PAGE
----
Saturday, November 10, 2012

Reform Baath-Style!

The more things change in the SNC, the worse they become. But we cannot keep blaming the SNC for what is essentially a cultural malaise of our educated elite, a group where ideologies and parochial interests have long become intertwined with and mistaken for national interests. The sacrifices that our people are making will not go in vain, an idol has been smashed and the status quo has been irrevocably shattered, but we still have hell to go through before democracy, development and dignity can be reached.

Friday November 09, 2012

Today’s Death Toll: 136. The Breakdown: Toll includes 11 children and 7 women: 33 in Damascus and suburbs, 33 in Deir Ezzor (most in Qourieh), 19 in Aleppo, 12 in Idlib, 10 in Hama, 10 in Homs, 9 in Daraa, 2 in Raqqah, 1 in Hassakeh and 1 in Qunaitera. Other Developments: LCC documented 176 points of random shelling by regime forces: 17 by war jets, 4 using explosive barrels, 65 by mortars, 56 by artillery and 38 by rockets. Rebels clashed with loyalists in 81 points. 446 anti-regime rallies took place. 97 in Idlib, 83 in Hama 72 in Aleppo, 64 in Deir Ezzor, 51 in Damascus and Suburbs, 43 in Daraa, 17 in Homs, 14 in Hassakeh and 5 in Lattakia (LCC).

As rebels took control of the border crossing into Turkey near the town of Ras Al-Ain/Seri Kaniye, they clashed with armed Kurdish rebels affiliated with PYD party, and the local Kurdish local population was not happy seeing Islamist rebels coming into their town. The situation in the majority-Kurdish city remains pretty tense. In other Kurdish-majority cities in Hassakeh, especially Amude and Derbassiyeh, local Kurdish groups moved to kick out the remains of Assad’s security officials and assumed direct control of their cities in order to consolidate their hold and prevent arrival by Islamist rebels. In the Kurdish –majority town of Kobani north of Aleppo, PYD militias fired at a rally organized by other Kurdish groups, in a sign of growing rivalry and tension between different Kurdish groups.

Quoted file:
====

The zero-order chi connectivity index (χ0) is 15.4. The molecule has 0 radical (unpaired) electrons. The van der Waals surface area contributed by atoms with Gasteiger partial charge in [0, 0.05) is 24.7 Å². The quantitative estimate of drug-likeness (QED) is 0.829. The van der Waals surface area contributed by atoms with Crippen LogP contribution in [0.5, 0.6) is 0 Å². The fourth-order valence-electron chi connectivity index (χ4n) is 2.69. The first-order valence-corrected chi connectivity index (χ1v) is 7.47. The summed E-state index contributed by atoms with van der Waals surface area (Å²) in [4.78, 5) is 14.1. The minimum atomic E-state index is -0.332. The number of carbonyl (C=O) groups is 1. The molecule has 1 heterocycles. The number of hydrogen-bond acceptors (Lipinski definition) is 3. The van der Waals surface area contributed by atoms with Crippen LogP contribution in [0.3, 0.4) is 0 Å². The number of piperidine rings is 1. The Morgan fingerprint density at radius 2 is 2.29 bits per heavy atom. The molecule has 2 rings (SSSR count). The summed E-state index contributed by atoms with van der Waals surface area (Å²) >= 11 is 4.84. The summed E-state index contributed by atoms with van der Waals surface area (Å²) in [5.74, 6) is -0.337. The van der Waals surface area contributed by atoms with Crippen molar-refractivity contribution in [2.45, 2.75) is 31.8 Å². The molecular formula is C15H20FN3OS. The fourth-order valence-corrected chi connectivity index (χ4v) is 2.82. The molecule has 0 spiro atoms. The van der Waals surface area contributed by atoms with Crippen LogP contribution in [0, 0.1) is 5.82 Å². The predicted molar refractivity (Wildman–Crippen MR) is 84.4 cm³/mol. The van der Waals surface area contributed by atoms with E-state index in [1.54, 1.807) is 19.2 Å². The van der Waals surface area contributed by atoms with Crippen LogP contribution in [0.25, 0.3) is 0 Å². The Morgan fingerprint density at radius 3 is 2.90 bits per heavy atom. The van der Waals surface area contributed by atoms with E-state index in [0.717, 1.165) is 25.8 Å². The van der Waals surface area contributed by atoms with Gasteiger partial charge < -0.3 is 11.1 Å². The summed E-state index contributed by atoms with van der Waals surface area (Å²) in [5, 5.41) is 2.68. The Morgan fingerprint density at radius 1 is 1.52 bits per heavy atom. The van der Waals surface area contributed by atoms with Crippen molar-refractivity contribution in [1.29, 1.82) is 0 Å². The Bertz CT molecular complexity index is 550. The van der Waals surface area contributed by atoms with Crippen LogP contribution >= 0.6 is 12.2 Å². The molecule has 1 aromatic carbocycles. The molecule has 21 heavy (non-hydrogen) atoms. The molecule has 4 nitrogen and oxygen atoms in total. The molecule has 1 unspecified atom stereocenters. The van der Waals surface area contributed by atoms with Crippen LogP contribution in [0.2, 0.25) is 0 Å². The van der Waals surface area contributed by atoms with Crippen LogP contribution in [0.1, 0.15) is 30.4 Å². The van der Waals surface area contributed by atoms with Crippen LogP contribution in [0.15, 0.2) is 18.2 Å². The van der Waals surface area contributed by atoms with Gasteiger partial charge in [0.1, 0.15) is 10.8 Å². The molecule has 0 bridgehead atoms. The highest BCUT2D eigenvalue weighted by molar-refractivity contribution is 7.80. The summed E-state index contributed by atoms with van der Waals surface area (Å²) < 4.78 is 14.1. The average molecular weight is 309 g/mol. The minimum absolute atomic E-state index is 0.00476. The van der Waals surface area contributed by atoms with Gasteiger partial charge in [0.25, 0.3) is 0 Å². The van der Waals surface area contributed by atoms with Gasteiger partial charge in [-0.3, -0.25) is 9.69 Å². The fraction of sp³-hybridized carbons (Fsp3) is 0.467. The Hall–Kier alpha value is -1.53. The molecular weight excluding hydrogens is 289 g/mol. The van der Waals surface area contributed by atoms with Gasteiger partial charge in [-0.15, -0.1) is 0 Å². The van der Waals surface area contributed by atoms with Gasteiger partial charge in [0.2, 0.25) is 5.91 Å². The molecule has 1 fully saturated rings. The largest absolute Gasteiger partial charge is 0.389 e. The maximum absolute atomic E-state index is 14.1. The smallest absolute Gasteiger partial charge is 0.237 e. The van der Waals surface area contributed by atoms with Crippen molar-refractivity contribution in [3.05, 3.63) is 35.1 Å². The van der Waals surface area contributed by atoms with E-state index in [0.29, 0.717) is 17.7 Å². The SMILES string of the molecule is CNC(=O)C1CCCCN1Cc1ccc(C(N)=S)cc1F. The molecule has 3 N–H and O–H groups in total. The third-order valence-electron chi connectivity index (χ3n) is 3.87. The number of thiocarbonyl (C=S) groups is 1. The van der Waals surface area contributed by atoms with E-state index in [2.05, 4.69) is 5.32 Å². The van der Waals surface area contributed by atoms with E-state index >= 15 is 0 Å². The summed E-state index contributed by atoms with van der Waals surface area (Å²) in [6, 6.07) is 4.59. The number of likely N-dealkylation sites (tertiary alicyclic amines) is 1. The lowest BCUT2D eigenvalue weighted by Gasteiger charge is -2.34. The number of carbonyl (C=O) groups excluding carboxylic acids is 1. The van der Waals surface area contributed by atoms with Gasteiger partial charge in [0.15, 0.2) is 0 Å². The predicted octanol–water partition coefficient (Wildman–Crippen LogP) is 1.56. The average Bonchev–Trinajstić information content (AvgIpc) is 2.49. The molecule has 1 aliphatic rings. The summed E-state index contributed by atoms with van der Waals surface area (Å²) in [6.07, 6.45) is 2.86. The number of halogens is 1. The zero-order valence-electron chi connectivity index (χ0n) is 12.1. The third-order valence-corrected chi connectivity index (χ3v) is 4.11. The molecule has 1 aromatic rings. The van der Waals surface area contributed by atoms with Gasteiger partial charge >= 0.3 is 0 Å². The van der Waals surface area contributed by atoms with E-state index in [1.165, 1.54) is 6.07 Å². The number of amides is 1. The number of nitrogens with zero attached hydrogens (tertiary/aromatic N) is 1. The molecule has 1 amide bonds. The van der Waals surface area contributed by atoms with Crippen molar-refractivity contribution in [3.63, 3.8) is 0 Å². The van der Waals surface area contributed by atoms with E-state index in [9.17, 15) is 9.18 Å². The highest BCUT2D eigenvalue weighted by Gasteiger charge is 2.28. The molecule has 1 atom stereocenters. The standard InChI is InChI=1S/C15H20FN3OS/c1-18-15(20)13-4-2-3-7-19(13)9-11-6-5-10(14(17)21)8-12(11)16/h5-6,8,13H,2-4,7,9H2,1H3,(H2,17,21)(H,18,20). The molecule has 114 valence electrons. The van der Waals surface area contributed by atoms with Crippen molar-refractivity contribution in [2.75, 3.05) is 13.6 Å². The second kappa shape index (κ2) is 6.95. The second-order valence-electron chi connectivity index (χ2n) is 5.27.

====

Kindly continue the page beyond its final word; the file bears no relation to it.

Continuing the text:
Thousands flee Syria in exodus, millions more need aid The U.N. said 11,000 refugees had fled in 24 hours, mostly to Turkey. The influx caused alarm in Ankara, which is worried about its ability to cope with such large numbers and has pushed hard, so far without success, for a buffer zone to be set up inside Syria where refugees could be housed.
UN: Syria 'Dramatically Deteriorating' The United Nations says the huge upsurge in the number of civilians fleeing Syria reflects the dramatically deteriorating situation in that country. Aid officials estimate that 2.5 million civilians still inside Syria need humanitarian assistance. 
Syria’s main opposition bloc elects Christian former teacher as new president George Sabra, a Communist-turned-social-democrat and former high school teacher who once wrote for the Arabic version of Sesame Street, said his election as head of the Syrian National Council is proof that Syrians are not beholden to sectarianism.
Jordan Said to Help Arm Syria Rebels Shipments Are Routed Through Border as Kingdom Steps Up Aid, Opposition Members Say; Amman Denies Connection

Special Reports
While much recent media attention has been focused on Hurricane Sandy and America's presidential election, Syria's horrific civil war continues. In some places, it has worsened. Aerial bombardment of civilian neighborhoods, deadly sniper fire, brutal street fighting, assassinations, and summary executions have become the norm in Syria. Cease-fire agreements have collapsed, rebel forces remain disorganized, foreign intervention is still hamstrung, and no path to peace appears to be forming yet. Britain is now reportedly looking for options to circumvent an arms embargo in order to supply rebels with weaponry. Syrian President Bashar al-Assad remains defiant, stating in an interview with Russia Today that he planned "live and die in Syria," adding, "I am tougher than Gaddafi." Collected here are images of this bloody conflict from just the past few weeks.
On numerous occasions, America has cited concerns that disorganization within the rebel ranks is allowing foreign jihadists to gain a foothold and acquire some of the money and weapons flowing into Syria. But as long as it stands on the sidelines, America risks looking weak, while the very extremists it fears seem to be gaining more influence.
The rebel shortcomings have been compounded by changes in the opposition, from a force of civilians and defected soldiers who took up arms after the government used lethal force on peaceful protesters to one that is increasingly seeded with extremist jihadis. That radicalization has divided the fighters’ supporters and made Western nations more reluctant to give rebels the arms that might help break the intensifying deadlock. Instead, foreign leaders are struggling to find indirect ways to help oust Syria’s president, Bashar al-Assad.

Ammar Abdulhamid & Khawla Yusuf: The Shredded Tapestry: The State of Syria Today